Christmas Bird Count – Skidegate Inlet

  • Dec. 22, 2008 9:00 a.m.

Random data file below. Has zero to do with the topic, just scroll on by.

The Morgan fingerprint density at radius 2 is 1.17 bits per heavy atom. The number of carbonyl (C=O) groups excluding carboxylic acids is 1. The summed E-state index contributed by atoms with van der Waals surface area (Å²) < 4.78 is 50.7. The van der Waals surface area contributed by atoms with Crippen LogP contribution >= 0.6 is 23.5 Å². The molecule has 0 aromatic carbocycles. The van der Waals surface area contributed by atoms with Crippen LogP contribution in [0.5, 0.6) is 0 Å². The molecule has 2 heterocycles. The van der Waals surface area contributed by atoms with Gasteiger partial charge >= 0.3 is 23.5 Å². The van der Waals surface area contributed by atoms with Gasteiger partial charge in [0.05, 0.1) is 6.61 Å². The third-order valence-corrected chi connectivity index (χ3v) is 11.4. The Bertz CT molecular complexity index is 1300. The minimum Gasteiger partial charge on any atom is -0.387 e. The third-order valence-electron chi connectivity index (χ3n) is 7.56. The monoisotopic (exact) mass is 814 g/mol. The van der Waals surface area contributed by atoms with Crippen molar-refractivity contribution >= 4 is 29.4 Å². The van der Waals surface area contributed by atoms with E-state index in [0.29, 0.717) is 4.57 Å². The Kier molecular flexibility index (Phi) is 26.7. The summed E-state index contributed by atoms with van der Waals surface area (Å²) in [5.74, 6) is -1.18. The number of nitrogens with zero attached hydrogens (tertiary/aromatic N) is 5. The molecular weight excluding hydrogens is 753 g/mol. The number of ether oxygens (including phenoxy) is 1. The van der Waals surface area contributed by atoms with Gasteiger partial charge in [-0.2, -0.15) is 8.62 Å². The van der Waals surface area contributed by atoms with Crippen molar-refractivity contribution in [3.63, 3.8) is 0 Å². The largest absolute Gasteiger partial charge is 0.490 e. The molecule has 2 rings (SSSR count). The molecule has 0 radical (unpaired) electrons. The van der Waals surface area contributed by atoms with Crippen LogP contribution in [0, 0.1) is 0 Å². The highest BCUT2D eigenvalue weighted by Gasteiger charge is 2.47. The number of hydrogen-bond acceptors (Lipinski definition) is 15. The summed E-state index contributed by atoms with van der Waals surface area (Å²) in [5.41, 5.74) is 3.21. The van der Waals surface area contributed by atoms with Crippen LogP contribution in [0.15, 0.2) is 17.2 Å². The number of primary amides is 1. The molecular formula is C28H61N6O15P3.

By Margo Hearne –The screaming northeaster almost stopped our breath as we headed into it on our way to Little Spit Point at Sandspit. There was no shelter, neither for us nor for the birds. The wind chill brought the temperature down to minus 22c and it was no place for the faint-hearted. In spite of it all, it was totally glorious. Count day almost coincided with the full moon and tides were at near maximum. The clarity of the air, the blue of the sea and sky and the white gulls all created a wild splendour. The wind had been so wild the previous evening that the MV Kwuna hadn’t run after 6.30 pm. We wondered if it would sail on count day. But it did, a choppy ride. While the big chill kept many birders indoors, the hardy boat crew found a variety of richness in Bearskin Bay in the bright sun and calm water. Two marbled murrelets and an ancient were a great find at this time of year. They also found 123 western grebes among the many diving ducks and 62 black oystercatchers along the shore. The land team found four swans at Spirit Lake and a very unusual downy woodpecker in Queen Charlotte, the first for the SI count since 1991. Two American dippers, two snipe and a Townsend’s warbler also showed up and six fox sparrows sounded a loud alarm when a Sharp-shinned Hawk hunted from the alder above them.At the Golf Course a flock of small things fluttered up and landed in the lee of the wind. They turned out to be 34 American pipits, a high and unusual number for this time of year. While the pipits kept to cover the white-winged crossbills were undeterred by the brittle chill and stayed in the treetops, their little ‘chinky’ call barely audible above the wind. Some years there’s not a crossbill to be seen and this year there were two species, 22 red in Queen Charlotte and 5 white-winged in Sandspit. The latter were seen on island last year as well, but they are a rarity. The only owl this year was a short-eared, which we almost stepped on as we walked through the long grass. It flew off and we waited anxiously until it landed. A pair of ravens had once chased an owl over Hecate Strait and into the water a few years back; it didn’t rise again but this one landed quietly and we left it alone. It was the year of the gull. We had never seen the like. All along the inner beach from Alliford Bay to Shingle Bay they fed in the surf. Thousands of mew and glaucous-winged gulls, a few herring and Thayer’s gulls, one western, one rare glaucous, one California, five kittiwakes and 733 unidentifiable. Of the 10,676 individual birds seen on the Skidegate Inlet count, 8,877 were gulls. Who would have thought? The wild creatures flew above and among the wild waves and were totally grand. The ferry ran us safely back to Skidegate Landing in a following sea. We shared the adventures of the day over a hot cup of tea at Brian’s home, then headed north, just in time to see a red moon rise out over the Strait. Lovely!One count down, three more to go. Greater Masset on 27th Dec (Peter 626 5015), Tlell 28th Dec (Barb & Noel 557 4241) and Port Clements Peter 626 5015). Merry Christmas and good birding.

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